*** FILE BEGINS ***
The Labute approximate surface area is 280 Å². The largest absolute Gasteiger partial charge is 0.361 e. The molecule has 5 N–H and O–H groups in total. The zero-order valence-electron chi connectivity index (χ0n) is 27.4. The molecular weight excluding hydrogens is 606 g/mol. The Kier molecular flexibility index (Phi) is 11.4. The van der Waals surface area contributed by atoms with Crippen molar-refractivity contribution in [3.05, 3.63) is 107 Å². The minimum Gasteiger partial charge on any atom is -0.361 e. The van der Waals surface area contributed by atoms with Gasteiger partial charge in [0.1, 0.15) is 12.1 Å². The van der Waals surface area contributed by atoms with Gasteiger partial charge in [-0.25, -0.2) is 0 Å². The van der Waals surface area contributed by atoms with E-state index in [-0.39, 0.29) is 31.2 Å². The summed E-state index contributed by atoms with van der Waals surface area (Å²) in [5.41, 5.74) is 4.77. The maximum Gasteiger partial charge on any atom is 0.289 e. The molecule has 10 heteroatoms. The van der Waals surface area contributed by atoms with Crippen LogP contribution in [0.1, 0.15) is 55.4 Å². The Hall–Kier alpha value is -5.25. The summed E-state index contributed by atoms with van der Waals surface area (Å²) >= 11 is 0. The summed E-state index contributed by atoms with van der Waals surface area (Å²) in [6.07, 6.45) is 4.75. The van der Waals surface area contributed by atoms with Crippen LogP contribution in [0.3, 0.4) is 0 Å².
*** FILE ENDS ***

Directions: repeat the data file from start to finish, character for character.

The Labute approximate surface area is 280 Å². The largest absolute Gasteiger partial charge is 0.361 e. The molecule has 5 N–H and O–H groups in total. The zero-order valence-electron chi connectivity index (χ0n) is 27.4. The molecular weight excluding hydrogens is 606 g/mol. The Kier molecular flexibility index (Phi) is 11.4. The van der Waals surface area contributed by atoms with Crippen molar-refractivity contribution in [3.05, 3.63) is 107 Å². The minimum Gasteiger partial charge on any atom is -0.361 e. The van der Waals surface area contributed by atoms with Gasteiger partial charge in [0.1, 0.15) is 12.1 Å². The van der Waals surface area contributed by atoms with Gasteiger partial charge in [-0.25, -0.2) is 0 Å². The van der Waals surface area contributed by atoms with E-state index in [-0.39, 0.29) is 31.2 Å². The summed E-state index contributed by atoms with van der Waals surface area (Å²) in [5.41, 5.74) is 4.77. The maximum Gasteiger partial charge on any atom is 0.289 e. The molecule has 10 heteroatoms. The van der Waals surface area contributed by atoms with Crippen LogP contribution in [0.1, 0.15) is 55.4 Å². The Hall–Kier alpha value is -5.25. The summed E-state index contributed by atoms with van der Waals surface area (Å²) >= 11 is 0. The summed E-state index contributed by atoms with van der Waals surface area (Å²) in [6.07, 6.45) is 4.75. The van der Waals surface area contributed by atoms with Crippen LogP contribution in [0.3, 0.4) is 0 Å².